Mongolia is a country in Asia.
Jeeps are the preferred, comfortable and only transport means that is adapted to the Mongolian terrain. However the Mongolian drivers are skilled and can drive pretty much anything through pretty much any terrain. Do not ignore that small car that wouldn't dare to take a dirt road, would it have been in Europe. The Mongolian will successfully take it through the worst of mountain passes. The speed you can expect is 60 km/h, this is a good average. Jeeps should be able to hold that average but also some classic cars.
The main highway from the Chinese border to Ulaanbaatar is a rather modern, two lane road. Driving with a guy in a Toyota Prius we completed it in around 7 hours during a snow storm in November 2015.
Camping is great in Mongolia. It's legal to camp anywhere. You can filter water from springs and lakes, or ask any of the locals for some of their boiled water. It's a good idea to stock up on fruit, vegetables and any essentials in Ulaanbaatar.
The train stations at Sukhbaatar and Darkhan stay open throughout the night. If you're stuck in those cities without a place to sleep in the winter they both have heated seating areas. The main station in Ulaanbaatar however closes after the last train leaves (not sure exactly when but surely before midnight) and does not reopen until 5AM.
Do not worry about sleeping in Mongolia in winter. Just knock on the door of any yurt, you will be invited in, it is automatic. Nobody will think about asking you for money. Everybody understands that it is just too cold to sleep outside. Usually they will also introduce to their friends who will also invite you, you will quickly have a network of acquaintances and sleeping places so big that all your stay in Mongolia will be covered for free source. You can go to a hostel sometime if you need some privacy.
Meet fellow travellers on hospitality exchange networks: Trustroots, [Hi Laura I am a senior lecturer teaching event management students (level 6). We break the students into groups, and they run their own events in semester two. There were 23 on campus events in April last 2017. https://www1.bournemouth.ac.uk/about/our-faculties/faculty-management/our-departments/department-events-leisure/fusion-festival The Faculty of Management’s second year events students will be organising a week of ‘Wellbeing’ events across both campuses during the week of 25-29 April. Working with staff, charities and local businesses; the student led ‘Fusion Festival’ is a celebration of research, education and professional practice. Aimed at both staff and students, the festival will incorporate 23 different and exciting wellbeing events over 5 days, download the flyer to find out more. Usually, they use SUBU, Dylan’s, the courtyard etc., but it would be great if they had access to the Atrium. Is it possible to block book the period April 23-27th and speak further on using the space for their assessment events? Michael BeWelcome]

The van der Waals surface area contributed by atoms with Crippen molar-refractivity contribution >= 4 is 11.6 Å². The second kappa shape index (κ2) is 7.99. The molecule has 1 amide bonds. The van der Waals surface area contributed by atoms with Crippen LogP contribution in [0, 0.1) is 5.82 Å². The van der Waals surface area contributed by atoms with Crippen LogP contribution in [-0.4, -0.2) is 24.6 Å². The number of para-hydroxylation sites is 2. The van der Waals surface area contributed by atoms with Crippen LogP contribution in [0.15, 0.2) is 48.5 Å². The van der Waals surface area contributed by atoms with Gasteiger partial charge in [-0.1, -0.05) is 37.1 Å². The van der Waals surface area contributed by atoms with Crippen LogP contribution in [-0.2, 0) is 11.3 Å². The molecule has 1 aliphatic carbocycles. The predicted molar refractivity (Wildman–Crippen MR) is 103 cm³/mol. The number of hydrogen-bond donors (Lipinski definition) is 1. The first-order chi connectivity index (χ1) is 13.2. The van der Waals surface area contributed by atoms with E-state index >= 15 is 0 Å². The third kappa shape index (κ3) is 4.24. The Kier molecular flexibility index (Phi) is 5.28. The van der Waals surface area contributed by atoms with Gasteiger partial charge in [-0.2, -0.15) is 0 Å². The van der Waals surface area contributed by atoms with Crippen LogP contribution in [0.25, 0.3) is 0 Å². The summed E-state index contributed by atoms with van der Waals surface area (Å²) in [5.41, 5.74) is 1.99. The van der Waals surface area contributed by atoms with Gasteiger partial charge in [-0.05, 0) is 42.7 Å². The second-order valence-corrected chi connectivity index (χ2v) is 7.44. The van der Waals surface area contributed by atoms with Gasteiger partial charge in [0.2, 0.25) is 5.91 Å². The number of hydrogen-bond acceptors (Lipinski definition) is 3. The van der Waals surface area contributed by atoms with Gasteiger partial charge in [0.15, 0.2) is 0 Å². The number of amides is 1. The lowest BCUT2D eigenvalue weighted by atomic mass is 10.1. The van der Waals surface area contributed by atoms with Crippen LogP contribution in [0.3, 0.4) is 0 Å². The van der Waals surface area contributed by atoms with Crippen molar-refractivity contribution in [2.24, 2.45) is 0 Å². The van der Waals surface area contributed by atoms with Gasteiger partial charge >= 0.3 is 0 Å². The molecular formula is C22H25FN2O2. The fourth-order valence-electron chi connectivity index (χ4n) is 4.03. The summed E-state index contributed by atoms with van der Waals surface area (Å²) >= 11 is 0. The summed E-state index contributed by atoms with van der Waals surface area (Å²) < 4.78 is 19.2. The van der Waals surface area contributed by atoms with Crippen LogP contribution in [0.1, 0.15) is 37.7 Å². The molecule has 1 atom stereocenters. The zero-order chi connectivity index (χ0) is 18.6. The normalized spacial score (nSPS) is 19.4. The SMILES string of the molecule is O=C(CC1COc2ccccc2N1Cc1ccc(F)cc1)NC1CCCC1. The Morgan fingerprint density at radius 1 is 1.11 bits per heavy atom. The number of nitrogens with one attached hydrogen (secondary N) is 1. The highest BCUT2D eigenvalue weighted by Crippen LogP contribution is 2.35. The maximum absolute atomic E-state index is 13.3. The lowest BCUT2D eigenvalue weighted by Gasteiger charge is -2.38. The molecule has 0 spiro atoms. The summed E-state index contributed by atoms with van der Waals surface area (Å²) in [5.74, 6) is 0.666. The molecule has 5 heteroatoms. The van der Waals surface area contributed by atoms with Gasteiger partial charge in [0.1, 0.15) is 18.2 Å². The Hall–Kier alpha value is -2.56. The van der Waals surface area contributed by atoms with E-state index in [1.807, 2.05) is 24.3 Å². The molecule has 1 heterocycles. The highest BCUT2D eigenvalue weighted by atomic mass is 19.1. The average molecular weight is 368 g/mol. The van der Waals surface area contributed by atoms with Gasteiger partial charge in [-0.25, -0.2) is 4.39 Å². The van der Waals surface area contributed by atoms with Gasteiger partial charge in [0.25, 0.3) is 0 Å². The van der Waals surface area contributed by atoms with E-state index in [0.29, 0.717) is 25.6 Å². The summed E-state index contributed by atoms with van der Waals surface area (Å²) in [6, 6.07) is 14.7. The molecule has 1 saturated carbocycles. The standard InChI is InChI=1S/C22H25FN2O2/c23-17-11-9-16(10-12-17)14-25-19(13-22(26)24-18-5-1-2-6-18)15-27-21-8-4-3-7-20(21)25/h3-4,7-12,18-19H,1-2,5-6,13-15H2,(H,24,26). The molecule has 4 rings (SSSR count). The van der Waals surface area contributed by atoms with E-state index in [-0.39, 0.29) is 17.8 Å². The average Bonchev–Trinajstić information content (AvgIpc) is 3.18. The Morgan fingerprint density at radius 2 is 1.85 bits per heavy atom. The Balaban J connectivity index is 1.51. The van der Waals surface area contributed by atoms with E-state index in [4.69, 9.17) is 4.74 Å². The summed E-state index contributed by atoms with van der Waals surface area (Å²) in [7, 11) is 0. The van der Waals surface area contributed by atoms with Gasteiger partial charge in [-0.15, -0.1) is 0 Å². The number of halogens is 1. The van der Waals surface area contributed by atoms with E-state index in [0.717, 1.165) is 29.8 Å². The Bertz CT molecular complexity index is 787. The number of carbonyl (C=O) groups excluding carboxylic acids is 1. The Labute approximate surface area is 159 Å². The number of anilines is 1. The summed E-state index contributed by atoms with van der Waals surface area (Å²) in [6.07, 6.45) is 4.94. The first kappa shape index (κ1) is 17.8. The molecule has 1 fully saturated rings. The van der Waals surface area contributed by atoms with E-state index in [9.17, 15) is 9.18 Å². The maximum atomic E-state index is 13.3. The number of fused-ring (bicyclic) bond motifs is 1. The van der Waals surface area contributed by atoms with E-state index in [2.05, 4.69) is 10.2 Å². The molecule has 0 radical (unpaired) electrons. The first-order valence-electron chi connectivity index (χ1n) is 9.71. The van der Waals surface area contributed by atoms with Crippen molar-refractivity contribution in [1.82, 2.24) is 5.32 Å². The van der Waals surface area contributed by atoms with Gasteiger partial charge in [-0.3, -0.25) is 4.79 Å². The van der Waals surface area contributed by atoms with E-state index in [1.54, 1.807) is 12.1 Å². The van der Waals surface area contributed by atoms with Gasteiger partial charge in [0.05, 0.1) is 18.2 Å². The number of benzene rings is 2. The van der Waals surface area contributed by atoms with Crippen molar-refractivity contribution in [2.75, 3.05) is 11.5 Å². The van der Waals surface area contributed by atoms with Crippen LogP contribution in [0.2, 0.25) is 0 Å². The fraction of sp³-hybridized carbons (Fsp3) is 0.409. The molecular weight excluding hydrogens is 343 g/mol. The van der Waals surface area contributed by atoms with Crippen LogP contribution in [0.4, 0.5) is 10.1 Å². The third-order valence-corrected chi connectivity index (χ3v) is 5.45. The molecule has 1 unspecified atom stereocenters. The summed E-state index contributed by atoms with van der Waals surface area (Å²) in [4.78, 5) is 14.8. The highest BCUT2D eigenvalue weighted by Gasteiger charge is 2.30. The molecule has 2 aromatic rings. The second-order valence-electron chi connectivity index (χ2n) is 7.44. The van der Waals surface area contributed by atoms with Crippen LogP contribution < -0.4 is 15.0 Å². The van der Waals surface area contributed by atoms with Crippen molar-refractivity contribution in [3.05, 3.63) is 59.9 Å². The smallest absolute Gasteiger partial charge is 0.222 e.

Nothing to be alarmed from this side. Mongolians drink occasionally; however they are peaceful drinkers at least compared to their neighbors. It is difficult to refuse a drink though as most Mongolians will insist and think you are being rude or wussy if you don't accept.
Crossing the border itself can be quite tricky as you need to have transportation to cross three separate checkpoints. Usually the soldiers will help you to find a ride if you first just try to walk -- but that won't be a guarantee that the ride will be for free. Keep trying until you get a ride (or too frustrated, with the Chinese border terminal looming in the distance, guards not allowing you to simply cover the 500 meters by foot).